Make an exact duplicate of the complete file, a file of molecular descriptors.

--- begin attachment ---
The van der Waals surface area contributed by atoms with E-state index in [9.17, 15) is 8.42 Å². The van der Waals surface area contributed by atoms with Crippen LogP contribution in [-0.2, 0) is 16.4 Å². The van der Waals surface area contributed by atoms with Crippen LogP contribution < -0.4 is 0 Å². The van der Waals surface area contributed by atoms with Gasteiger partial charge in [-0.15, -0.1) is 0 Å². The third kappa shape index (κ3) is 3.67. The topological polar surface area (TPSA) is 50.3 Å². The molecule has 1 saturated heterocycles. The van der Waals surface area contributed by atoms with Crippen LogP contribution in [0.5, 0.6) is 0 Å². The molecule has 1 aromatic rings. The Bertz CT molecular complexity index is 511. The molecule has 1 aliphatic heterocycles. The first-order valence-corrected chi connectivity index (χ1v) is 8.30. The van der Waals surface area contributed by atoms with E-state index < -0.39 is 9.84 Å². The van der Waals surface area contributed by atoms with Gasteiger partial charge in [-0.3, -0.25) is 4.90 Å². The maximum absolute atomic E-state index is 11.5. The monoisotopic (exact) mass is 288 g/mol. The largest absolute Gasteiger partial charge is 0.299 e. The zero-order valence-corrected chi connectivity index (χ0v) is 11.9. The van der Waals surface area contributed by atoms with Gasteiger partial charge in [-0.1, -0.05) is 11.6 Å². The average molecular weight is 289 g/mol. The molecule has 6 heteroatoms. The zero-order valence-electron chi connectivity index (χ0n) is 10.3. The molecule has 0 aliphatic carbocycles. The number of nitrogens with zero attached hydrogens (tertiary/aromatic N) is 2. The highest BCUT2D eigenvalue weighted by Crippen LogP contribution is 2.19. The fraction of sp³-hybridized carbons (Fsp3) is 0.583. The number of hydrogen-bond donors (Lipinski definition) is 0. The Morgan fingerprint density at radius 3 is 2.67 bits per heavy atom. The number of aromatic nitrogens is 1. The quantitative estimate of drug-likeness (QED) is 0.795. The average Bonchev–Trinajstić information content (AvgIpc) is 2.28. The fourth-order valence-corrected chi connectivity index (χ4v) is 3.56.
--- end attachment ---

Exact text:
The van der Waals surface area contributed by atoms with E-state index in [9.17, 15) is 8.42 Å². The van der Waals surface area contributed by atoms with Crippen LogP contribution in [-0.2, 0) is 16.4 Å². The van der Waals surface area contributed by atoms with Crippen LogP contribution < -0.4 is 0 Å². The van der Waals surface area contributed by atoms with Gasteiger partial charge in [-0.15, -0.1) is 0 Å². The third kappa shape index (κ3) is 3.67. The topological polar surface area (TPSA) is 50.3 Å². The molecule has 1 saturated heterocycles. The van der Waals surface area contributed by atoms with Crippen LogP contribution in [0.5, 0.6) is 0 Å². The molecule has 1 aromatic rings. The Bertz CT molecular complexity index is 511. The molecule has 1 aliphatic heterocycles. The first-order valence-corrected chi connectivity index (χ1v) is 8.30. The van der Waals surface area contributed by atoms with E-state index < -0.39 is 9.84 Å². The van der Waals surface area contributed by atoms with Gasteiger partial charge in [-0.3, -0.25) is 4.90 Å². The maximum absolute atomic E-state index is 11.5. The monoisotopic (exact) mass is 288 g/mol. The largest absolute Gasteiger partial charge is 0.299 e. The zero-order valence-corrected chi connectivity index (χ0v) is 11.9. The van der Waals surface area contributed by atoms with Gasteiger partial charge in [-0.1, -0.05) is 11.6 Å². The average molecular weight is 289 g/mol. The molecule has 6 heteroatoms. The zero-order valence-electron chi connectivity index (χ0n) is 10.3. The molecule has 0 aliphatic carbocycles. The number of nitrogens with zero attached hydrogens (tertiary/aromatic N) is 2. The highest BCUT2D eigenvalue weighted by Crippen LogP contribution is 2.19. The fraction of sp³-hybridized carbons (Fsp3) is 0.583. The number of hydrogen-bond donors (Lipinski definition) is 0. The Morgan fingerprint density at radius 3 is 2.67 bits per heavy atom. The number of aromatic nitrogens is 1. The quantitative estimate of drug-likeness (QED) is 0.795. The average Bonchev–Trinajstić information content (AvgIpc) is 2.28. The fourth-order valence-corrected chi connectivity index (χ4v) is 3.56.